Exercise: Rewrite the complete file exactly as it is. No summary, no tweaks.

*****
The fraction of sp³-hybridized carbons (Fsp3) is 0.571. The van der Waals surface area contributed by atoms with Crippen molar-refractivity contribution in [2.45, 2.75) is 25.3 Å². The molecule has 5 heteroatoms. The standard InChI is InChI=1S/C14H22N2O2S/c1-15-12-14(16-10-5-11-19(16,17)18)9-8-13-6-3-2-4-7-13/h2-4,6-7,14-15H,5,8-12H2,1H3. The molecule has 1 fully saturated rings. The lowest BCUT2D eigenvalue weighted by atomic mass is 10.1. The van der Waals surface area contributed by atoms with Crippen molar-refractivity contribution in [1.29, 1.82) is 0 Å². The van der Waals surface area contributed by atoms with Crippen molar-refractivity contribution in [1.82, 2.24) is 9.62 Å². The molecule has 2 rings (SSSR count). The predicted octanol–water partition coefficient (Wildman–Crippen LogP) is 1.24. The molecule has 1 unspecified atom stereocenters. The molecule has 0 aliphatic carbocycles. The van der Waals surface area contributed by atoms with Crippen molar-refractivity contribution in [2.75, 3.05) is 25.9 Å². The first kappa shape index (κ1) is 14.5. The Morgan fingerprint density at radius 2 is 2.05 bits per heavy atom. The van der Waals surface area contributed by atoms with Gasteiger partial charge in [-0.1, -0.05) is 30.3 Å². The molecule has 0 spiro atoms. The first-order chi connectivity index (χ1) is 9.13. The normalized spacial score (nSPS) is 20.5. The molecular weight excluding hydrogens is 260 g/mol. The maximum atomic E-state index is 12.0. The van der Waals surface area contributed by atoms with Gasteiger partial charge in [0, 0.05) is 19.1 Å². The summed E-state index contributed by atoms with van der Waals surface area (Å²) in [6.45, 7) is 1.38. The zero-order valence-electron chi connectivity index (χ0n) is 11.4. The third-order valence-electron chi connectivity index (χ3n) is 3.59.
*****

The fraction of sp³-hybridized carbons (Fsp3) is 0.571. The van der Waals surface area contributed by atoms with Crippen molar-refractivity contribution in [2.45, 2.75) is 25.3 Å². The molecule has 5 heteroatoms. The standard InChI is InChI=1S/C14H22N2O2S/c1-15-12-14(16-10-5-11-19(16,17)18)9-8-13-6-3-2-4-7-13/h2-4,6-7,14-15H,5,8-12H2,1H3. The molecule has 1 fully saturated rings. The lowest BCUT2D eigenvalue weighted by atomic mass is 10.1. The van der Waals surface area contributed by atoms with Crippen molar-refractivity contribution in [1.29, 1.82) is 0 Å². The van der Waals surface area contributed by atoms with Crippen molar-refractivity contribution in [1.82, 2.24) is 9.62 Å². The molecule has 2 rings (SSSR count). The predicted octanol–water partition coefficient (Wildman–Crippen LogP) is 1.24. The molecule has 1 unspecified atom stereocenters. The molecule has 0 aliphatic carbocycles. The van der Waals surface area contributed by atoms with Crippen molar-refractivity contribution in [2.75, 3.05) is 25.9 Å². The first kappa shape index (κ1) is 14.5. The Morgan fingerprint density at radius 2 is 2.05 bits per heavy atom. The van der Waals surface area contributed by atoms with Gasteiger partial charge in [-0.1, -0.05) is 30.3 Å². The molecule has 0 spiro atoms. The first-order chi connectivity index (χ1) is 9.13. The normalized spacial score (nSPS) is 20.5. The molecular weight excluding hydrogens is 260 g/mol. The maximum atomic E-state index is 12.0. The van der Waals surface area contributed by atoms with Gasteiger partial charge in [0, 0.05) is 19.1 Å². The summed E-state index contributed by atoms with van der Waals surface area (Å²) in [6.45, 7) is 1.38. The zero-order valence-electron chi connectivity index (χ0n) is 11.4. The third-order valence-electron chi connectivity index (χ3n) is 3.59.